12. Cholinergic Modulation of Inflammation

    PubMed Central

    Pavlov, Valentin A.

    2008-01-01

    Recent studies have demonstrated that cytokine levels and inflammation can be regulated by specifically augmenting cholinergic signaling via the efferent vagus nerve and the α7 subunit-containing nicotinic acetylcholine receptor (α7nAChR). Cholinergic modalities, acting through vagus nerve- and/or α7nAChR-mediated mechanisms have been shown to suppress excessive inflammation in several experimental models of disease, including endotoxemic shock, sepsis, ischemia-reperfusion injury, hemorrhagic shock, colitis, postoperative ileus and pancreatitis. These studies have advanced the current understanding of the mechanisms regulating inflammation. They have also provided a rationale for exploring new possibilities to treat excessive, disease-underlying inflammation by applying selective cholinergic modalities in preclinical and clinical settings. An overview of this research is presented here. PMID:19079659

  13. Cholinergic modulation of inflammation.

    PubMed

    Pavlov, Valentin A

    2008-01-01

    Recent studies have demonstrated that cytokine levels and inflammation can be regulated by specifically augmenting cholinergic signaling via the efferent vagus nerve and the alpha7 subunit-containing nicotinic acetylcholine receptor (alpha7nAChR). Cholinergic modalities, acting through vagus nerve- and/or alpha7nAChR-mediated mechanisms have been shown to suppress excessive inflammation in several experimental models of disease, including endotoxemic shock, sepsis, ischemia-reperfusion injury, hemorrhagic shock, colitis, postoperative ileus and pancreatitis. These studies have advanced the current understanding of the mechanisms regulating inflammation. They have also provided a rationale for exploring new possibilities to treat excessive, disease-underlying inflammation by applying selective cholinergic modalities in preclinical and clinical settings. An overview of this research is presented here.

  14. Anaphe venata larva extract-induced purposeless chewing in rats: the role of cholinergic, GABAergic and opioid systems.

    PubMed

    Bamitale, K D S; Akanmu, M A; Ukponmwan, O E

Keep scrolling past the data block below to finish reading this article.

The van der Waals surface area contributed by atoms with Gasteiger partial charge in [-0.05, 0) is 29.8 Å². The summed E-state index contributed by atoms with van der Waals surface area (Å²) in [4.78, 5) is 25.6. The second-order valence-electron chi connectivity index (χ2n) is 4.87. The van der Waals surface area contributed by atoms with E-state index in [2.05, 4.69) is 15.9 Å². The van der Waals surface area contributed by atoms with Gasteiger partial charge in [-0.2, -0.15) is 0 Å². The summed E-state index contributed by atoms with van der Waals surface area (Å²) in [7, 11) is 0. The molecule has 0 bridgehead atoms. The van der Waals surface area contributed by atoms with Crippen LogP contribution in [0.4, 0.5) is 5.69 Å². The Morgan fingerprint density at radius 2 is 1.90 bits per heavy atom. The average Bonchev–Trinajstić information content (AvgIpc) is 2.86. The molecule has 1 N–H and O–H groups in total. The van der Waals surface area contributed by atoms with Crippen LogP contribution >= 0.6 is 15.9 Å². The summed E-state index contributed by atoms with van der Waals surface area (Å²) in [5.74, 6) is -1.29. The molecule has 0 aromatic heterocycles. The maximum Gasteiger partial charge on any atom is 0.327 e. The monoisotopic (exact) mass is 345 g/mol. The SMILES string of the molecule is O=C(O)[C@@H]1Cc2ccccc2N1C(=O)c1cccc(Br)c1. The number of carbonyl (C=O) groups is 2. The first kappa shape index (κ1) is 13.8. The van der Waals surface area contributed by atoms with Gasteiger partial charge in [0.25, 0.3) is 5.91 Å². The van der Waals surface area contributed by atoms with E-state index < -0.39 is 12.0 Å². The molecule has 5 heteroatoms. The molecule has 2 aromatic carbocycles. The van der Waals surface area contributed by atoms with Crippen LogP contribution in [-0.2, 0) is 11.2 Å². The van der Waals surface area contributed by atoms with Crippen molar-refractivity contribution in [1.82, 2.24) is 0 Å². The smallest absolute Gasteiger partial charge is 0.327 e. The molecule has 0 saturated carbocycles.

2010-11-25

    Seasonal ataxia was reported in humans following the consumption ofAnaphe venata larva as protein supplement in diet and altered motor function in rodents when the extract was administered intraperitoneally. In this study we investigated the effect of the crude aqueous and Phosphate Buffer Saline (PBS) extracts of this larva on altered spontaneous rat behavior in a novel environment particularly chewing behaviour, with a view to determine the mechanism(s) involved in these behavioural alteration. Animals were randomly assigned into four groups (n = 6-12 per group) and graded doses of aqueous and PBS extracts (100-400 mg/kg) were administered dissolved in saline intraperitoneally (i.p.) to each animal in the experimental groups. The control group received an equivalent volume of saline. Behavioral scores were recorded for a period of 30 minutes after the administration of saline or extract. The role of various receptors in the extract induced chewing was evaluated using known receptor agonist/antagonists. Results revealed a significant increase in purposeless chewing (F (7, 95) = 7.85; p <0.05) by the aqueous extract compared to saline control at all dose levels, which was significantly attenuated by scopolamine (3 mg/kg, i.p) and thiamine (1 mg/kg, i.p) respectively (p <0.05); while flumazenil (2 mg/kg, i.p) and naloxone (2.5 mg/kg, i.p) did not alter the induced purposeless chewing behaviour. Also, administration of PBS induced a significant (F (7, 95) = 6.11; p <0.05) increase in chewing behaviour but only at 400 mg/kg dose level which was attenuated by scopolamine (3 mg/kg, i.p); while flumazenil (2 mg/kg, i.p), naloxone (2.5 mg/kg, i.p), and thiamine (1 mg/kg, i.p) potentiated purposeless chewing behaviour respectively. It may therefore be concluded from this study that Anaphe extract-induced purposeless chewing behaviour in rat is mediated via the activation of cholinergic neurotransmission which is modulated by GABAergic and opioid receptor systems.

  15. Methamidophos Exposure During the Early Postnatal Period of Mice: Immediate and Late-Emergent Effects on the Cholinergic and Serotonergic Systems and Behavior

    PubMed Central

    Abreu-Villaça, Yael

    2013-01-01